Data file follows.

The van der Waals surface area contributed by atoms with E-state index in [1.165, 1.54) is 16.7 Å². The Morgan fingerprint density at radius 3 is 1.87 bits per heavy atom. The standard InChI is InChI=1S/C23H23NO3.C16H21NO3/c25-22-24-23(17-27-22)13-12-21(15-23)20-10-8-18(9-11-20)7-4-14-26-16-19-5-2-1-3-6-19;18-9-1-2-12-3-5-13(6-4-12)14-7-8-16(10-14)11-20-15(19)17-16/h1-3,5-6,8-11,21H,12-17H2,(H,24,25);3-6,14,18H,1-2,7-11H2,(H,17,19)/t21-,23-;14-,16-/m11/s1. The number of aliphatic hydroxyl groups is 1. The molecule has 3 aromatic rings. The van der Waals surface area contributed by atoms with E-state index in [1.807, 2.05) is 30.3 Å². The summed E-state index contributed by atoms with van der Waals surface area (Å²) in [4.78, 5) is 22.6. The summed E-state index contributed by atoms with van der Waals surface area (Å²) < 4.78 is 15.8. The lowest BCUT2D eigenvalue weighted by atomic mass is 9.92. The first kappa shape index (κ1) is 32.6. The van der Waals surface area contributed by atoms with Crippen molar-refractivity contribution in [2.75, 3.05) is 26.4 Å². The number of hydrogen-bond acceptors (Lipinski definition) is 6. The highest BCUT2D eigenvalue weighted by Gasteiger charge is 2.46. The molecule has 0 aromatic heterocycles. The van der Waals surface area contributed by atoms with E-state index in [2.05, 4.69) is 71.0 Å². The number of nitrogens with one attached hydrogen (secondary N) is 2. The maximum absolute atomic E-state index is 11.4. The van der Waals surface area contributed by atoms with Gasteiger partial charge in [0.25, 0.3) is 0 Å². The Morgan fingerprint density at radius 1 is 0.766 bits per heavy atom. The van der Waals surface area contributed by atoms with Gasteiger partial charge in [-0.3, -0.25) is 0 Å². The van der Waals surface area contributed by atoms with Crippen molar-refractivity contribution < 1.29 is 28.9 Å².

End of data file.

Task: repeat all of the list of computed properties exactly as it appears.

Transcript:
The van der Waals surface area contributed by atoms with E-state index in [1.165, 1.54) is 16.7 Å². The Morgan fingerprint density at radius 3 is 1.87 bits per heavy atom. The standard InChI is InChI=1S/C23H23NO3.C16H21NO3/c25-22-24-23(17-27-22)13-12-21(15-23)20-10-8-18(9-11-20)7-4-14-26-16-19-5-2-1-3-6-19;18-9-1-2-12-3-5-13(6-4-12)14-7-8-16(10-14)11-20-15(19)17-16/h1-3,5-6,8-11,21H,12-17H2,(H,24,25);3-6,14,18H,1-2,7-11H2,(H,17,19)/t21-,23-;14-,16-/m11/s1. The number of aliphatic hydroxyl groups is 1. The molecule has 3 aromatic rings. The van der Waals surface area contributed by atoms with E-state index in [1.807, 2.05) is 30.3 Å². The summed E-state index contributed by atoms with van der Waals surface area (Å²) in [4.78, 5) is 22.6. The summed E-state index contributed by atoms with van der Waals surface area (Å²) < 4.78 is 15.8. The lowest BCUT2D eigenvalue weighted by atomic mass is 9.92. The first kappa shape index (κ1) is 32.6. The van der Waals surface area contributed by atoms with Crippen molar-refractivity contribution in [2.75, 3.05) is 26.4 Å². The number of hydrogen-bond acceptors (Lipinski definition) is 6. The highest BCUT2D eigenvalue weighted by Gasteiger charge is 2.46. The molecule has 0 aromatic heterocycles. The van der Waals surface area contributed by atoms with E-state index in [2.05, 4.69) is 71.0 Å². The number of nitrogens with one attached hydrogen (secondary N) is 2. The maximum absolute atomic E-state index is 11.4. The van der Waals surface area contributed by atoms with Gasteiger partial charge in [0.25, 0.3) is 0 Å². The Morgan fingerprint density at radius 1 is 0.766 bits per heavy atom. The van der Waals surface area contributed by atoms with Gasteiger partial charge in [-0.3, -0.25) is 0 Å². The van der Waals surface area contributed by atoms with Crippen molar-refractivity contribution < 1.29 is 28.9 Å².